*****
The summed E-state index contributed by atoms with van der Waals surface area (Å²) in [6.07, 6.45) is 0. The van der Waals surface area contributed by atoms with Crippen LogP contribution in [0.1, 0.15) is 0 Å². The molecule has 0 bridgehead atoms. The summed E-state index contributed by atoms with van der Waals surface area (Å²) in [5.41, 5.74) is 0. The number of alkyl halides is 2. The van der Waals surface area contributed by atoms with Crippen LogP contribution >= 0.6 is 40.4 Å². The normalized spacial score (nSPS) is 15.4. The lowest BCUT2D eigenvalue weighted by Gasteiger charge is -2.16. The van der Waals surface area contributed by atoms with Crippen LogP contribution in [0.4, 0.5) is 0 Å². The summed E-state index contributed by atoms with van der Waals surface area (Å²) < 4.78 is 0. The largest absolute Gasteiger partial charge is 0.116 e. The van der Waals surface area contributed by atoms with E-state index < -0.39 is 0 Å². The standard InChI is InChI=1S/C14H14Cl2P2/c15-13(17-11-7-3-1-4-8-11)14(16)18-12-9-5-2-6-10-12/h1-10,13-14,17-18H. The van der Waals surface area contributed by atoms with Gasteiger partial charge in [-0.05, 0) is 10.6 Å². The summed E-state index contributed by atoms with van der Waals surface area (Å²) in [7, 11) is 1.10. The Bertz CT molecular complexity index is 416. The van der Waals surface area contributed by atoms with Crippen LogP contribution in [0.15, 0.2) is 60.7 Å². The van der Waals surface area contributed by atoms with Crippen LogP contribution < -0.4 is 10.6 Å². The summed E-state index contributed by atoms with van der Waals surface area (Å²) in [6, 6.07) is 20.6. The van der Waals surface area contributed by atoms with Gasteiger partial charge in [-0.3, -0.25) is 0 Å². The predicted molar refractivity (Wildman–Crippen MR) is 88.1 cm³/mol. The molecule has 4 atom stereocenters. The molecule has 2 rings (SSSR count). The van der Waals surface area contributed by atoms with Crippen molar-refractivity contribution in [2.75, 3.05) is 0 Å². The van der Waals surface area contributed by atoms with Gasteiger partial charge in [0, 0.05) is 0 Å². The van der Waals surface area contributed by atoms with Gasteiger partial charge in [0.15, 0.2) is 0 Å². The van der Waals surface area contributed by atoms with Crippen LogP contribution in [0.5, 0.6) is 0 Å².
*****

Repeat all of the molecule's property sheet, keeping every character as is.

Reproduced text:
The summed E-state index contributed by atoms with van der Waals surface area (Å²) in [6.07, 6.45) is 0. The van der Waals surface area contributed by atoms with Crippen LogP contribution in [0.1, 0.15) is 0 Å². The molecule has 0 bridgehead atoms. The summed E-state index contributed by atoms with van der Waals surface area (Å²) in [5.41, 5.74) is 0. The number of alkyl halides is 2. The van der Waals surface area contributed by atoms with Crippen LogP contribution >= 0.6 is 40.4 Å². The normalized spacial score (nSPS) is 15.4. The lowest BCUT2D eigenvalue weighted by Gasteiger charge is -2.16. The van der Waals surface area contributed by atoms with Crippen LogP contribution in [0.4, 0.5) is 0 Å². The summed E-state index contributed by atoms with van der Waals surface area (Å²) < 4.78 is 0. The largest absolute Gasteiger partial charge is 0.116 e. The van der Waals surface area contributed by atoms with E-state index < -0.39 is 0 Å². The standard InChI is InChI=1S/C14H14Cl2P2/c15-13(17-11-7-3-1-4-8-11)14(16)18-12-9-5-2-6-10-12/h1-10,13-14,17-18H. The van der Waals surface area contributed by atoms with Gasteiger partial charge in [-0.05, 0) is 10.6 Å². The summed E-state index contributed by atoms with van der Waals surface area (Å²) in [7, 11) is 1.10. The Bertz CT molecular complexity index is 416. The van der Waals surface area contributed by atoms with Crippen LogP contribution in [0.15, 0.2) is 60.7 Å². The van der Waals surface area contributed by atoms with Crippen LogP contribution < -0.4 is 10.6 Å². The summed E-state index contributed by atoms with van der Waals surface area (Å²) in [6, 6.07) is 20.6. The van der Waals surface area contributed by atoms with Gasteiger partial charge in [-0.3, -0.25) is 0 Å². The predicted molar refractivity (Wildman–Crippen MR) is 88.1 cm³/mol. The molecule has 4 atom stereocenters. The molecule has 2 rings (SSSR count). The van der Waals surface area contributed by atoms with Crippen molar-refractivity contribution in [2.75, 3.05) is 0 Å². The van der Waals surface area contributed by atoms with Gasteiger partial charge in [0, 0.05) is 0 Å². The van der Waals surface area contributed by atoms with Gasteiger partial charge in [0.15, 0.2) is 0 Å². The van der Waals surface area contributed by atoms with Crippen LogP contribution in [0.5, 0.6) is 0 Å².